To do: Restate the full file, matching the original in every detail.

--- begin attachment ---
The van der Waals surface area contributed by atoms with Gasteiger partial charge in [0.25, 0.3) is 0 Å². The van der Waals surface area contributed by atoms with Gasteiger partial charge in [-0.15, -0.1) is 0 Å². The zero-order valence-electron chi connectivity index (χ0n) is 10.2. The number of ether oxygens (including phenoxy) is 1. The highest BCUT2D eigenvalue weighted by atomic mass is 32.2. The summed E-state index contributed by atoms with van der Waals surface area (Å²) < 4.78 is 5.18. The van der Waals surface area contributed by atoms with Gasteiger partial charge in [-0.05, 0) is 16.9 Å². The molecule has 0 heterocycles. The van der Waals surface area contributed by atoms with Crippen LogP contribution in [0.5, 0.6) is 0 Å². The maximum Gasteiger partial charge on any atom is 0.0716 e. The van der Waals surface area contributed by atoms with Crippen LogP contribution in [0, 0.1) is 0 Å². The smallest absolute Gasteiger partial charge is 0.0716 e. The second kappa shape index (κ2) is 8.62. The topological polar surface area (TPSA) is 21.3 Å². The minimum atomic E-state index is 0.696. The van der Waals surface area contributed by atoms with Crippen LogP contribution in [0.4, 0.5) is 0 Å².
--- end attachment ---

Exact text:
The van der Waals surface area contributed by atoms with Gasteiger partial charge in [0.25, 0.3) is 0 Å². The van der Waals surface area contributed by atoms with Gasteiger partial charge in [-0.15, -0.1) is 0 Å². The zero-order valence-electron chi connectivity index (χ0n) is 10.2. The number of ether oxygens (including phenoxy) is 1. The highest BCUT2D eigenvalue weighted by atomic mass is 32.2. The summed E-state index contributed by atoms with van der Waals surface area (Å²) < 4.78 is 5.18. The van der Waals surface area contributed by atoms with Gasteiger partial charge in [-0.05, 0) is 16.9 Å². The molecule has 0 heterocycles. The van der Waals surface area contributed by atoms with Crippen LogP contribution in [0.5, 0.6) is 0 Å². The maximum Gasteiger partial charge on any atom is 0.0716 e. The van der Waals surface area contributed by atoms with Crippen LogP contribution in [0, 0.1) is 0 Å². The smallest absolute Gasteiger partial charge is 0.0716 e. The second kappa shape index (κ2) is 8.62. The topological polar surface area (TPSA) is 21.3 Å². The minimum atomic E-state index is 0.696. The van der Waals surface area contributed by atoms with Crippen LogP contribution in [0.4, 0.5) is 0 Å².